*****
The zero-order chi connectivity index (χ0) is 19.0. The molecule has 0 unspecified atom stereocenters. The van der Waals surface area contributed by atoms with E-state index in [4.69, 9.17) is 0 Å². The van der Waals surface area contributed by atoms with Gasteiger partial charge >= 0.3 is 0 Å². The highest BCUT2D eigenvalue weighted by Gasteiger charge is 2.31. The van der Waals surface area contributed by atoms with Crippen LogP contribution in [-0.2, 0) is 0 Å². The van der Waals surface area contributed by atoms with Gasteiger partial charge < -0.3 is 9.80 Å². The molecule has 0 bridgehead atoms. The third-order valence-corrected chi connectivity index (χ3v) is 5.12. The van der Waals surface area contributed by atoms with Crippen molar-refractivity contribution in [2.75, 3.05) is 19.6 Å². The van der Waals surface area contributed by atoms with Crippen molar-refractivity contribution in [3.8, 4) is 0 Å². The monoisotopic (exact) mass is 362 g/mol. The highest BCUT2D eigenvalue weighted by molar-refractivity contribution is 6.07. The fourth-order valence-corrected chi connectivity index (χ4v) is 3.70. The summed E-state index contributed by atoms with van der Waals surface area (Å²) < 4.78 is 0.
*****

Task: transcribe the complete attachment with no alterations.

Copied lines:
The zero-order chi connectivity index (χ0) is 19.0. The molecule has 0 unspecified atom stereocenters. The van der Waals surface area contributed by atoms with E-state index in [4.69, 9.17) is 0 Å². The van der Waals surface area contributed by atoms with Gasteiger partial charge >= 0.3 is 0 Å². The highest BCUT2D eigenvalue weighted by Gasteiger charge is 2.31. The van der Waals surface area contributed by atoms with Crippen LogP contribution in [-0.2, 0) is 0 Å². The van der Waals surface area contributed by atoms with Gasteiger partial charge < -0.3 is 9.80 Å². The molecule has 0 bridgehead atoms. The third-order valence-corrected chi connectivity index (χ3v) is 5.12. The van der Waals surface area contributed by atoms with Crippen molar-refractivity contribution in [2.75, 3.05) is 19.6 Å². The van der Waals surface area contributed by atoms with Crippen molar-refractivity contribution in [3.8, 4) is 0 Å². The monoisotopic (exact) mass is 362 g/mol. The highest BCUT2D eigenvalue weighted by molar-refractivity contribution is 6.07. The fourth-order valence-corrected chi connectivity index (χ4v) is 3.70. The summed E-state index contributed by atoms with van der Waals surface area (Å²) < 4.78 is 0.